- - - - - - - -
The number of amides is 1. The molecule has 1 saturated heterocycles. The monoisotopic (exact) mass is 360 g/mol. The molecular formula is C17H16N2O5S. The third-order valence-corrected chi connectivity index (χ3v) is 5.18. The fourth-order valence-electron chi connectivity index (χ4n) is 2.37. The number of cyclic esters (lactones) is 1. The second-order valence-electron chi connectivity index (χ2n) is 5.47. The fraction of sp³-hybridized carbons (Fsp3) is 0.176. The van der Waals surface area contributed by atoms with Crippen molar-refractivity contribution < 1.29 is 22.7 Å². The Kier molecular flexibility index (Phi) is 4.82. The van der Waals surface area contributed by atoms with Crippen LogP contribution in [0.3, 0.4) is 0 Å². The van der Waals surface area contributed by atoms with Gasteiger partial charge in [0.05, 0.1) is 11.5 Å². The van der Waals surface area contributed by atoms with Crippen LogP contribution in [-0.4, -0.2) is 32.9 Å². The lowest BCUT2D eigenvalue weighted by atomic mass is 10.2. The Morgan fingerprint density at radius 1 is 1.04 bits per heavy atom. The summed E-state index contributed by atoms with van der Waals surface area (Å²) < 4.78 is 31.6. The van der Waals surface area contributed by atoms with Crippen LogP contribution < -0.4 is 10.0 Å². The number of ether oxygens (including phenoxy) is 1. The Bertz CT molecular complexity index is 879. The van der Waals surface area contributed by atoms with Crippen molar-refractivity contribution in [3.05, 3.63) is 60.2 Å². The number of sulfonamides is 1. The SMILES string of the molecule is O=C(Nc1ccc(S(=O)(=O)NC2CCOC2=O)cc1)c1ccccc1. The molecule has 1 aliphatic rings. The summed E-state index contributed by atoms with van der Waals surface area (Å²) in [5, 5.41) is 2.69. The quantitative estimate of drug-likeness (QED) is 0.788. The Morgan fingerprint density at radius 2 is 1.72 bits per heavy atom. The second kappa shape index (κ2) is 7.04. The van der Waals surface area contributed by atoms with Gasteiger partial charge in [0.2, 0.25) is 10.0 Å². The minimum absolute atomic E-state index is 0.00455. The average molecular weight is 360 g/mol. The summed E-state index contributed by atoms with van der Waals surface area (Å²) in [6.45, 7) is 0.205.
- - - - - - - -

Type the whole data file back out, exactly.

The number of amides is 1. The molecule has 1 saturated heterocycles. The monoisotopic (exact) mass is 360 g/mol. The molecular formula is C17H16N2O5S. The third-order valence-corrected chi connectivity index (χ3v) is 5.18. The fourth-order valence-electron chi connectivity index (χ4n) is 2.37. The number of cyclic esters (lactones) is 1. The second-order valence-electron chi connectivity index (χ2n) is 5.47. The fraction of sp³-hybridized carbons (Fsp3) is 0.176. The van der Waals surface area contributed by atoms with Crippen molar-refractivity contribution < 1.29 is 22.7 Å². The Kier molecular flexibility index (Phi) is 4.82. The van der Waals surface area contributed by atoms with Crippen LogP contribution in [0.3, 0.4) is 0 Å². The van der Waals surface area contributed by atoms with Gasteiger partial charge in [0.05, 0.1) is 11.5 Å². The van der Waals surface area contributed by atoms with Crippen LogP contribution in [-0.4, -0.2) is 32.9 Å². The lowest BCUT2D eigenvalue weighted by atomic mass is 10.2. The Morgan fingerprint density at radius 1 is 1.04 bits per heavy atom. The summed E-state index contributed by atoms with van der Waals surface area (Å²) < 4.78 is 31.6. The van der Waals surface area contributed by atoms with Crippen LogP contribution < -0.4 is 10.0 Å². The number of ether oxygens (including phenoxy) is 1. The Bertz CT molecular complexity index is 879. The van der Waals surface area contributed by atoms with Crippen molar-refractivity contribution in [3.05, 3.63) is 60.2 Å². The number of sulfonamides is 1. The SMILES string of the molecule is O=C(Nc1ccc(S(=O)(=O)NC2CCOC2=O)cc1)c1ccccc1. The molecule has 1 aliphatic rings. The summed E-state index contributed by atoms with van der Waals surface area (Å²) in [5, 5.41) is 2.69. The quantitative estimate of drug-likeness (QED) is 0.788. The Morgan fingerprint density at radius 2 is 1.72 bits per heavy atom. The second kappa shape index (κ2) is 7.04. The van der Waals surface area contributed by atoms with Gasteiger partial charge in [0.2, 0.25) is 10.0 Å². The minimum absolute atomic E-state index is 0.00455. The average molecular weight is 360 g/mol. The summed E-state index contributed by atoms with van der Waals surface area (Å²) in [6.45, 7) is 0.205.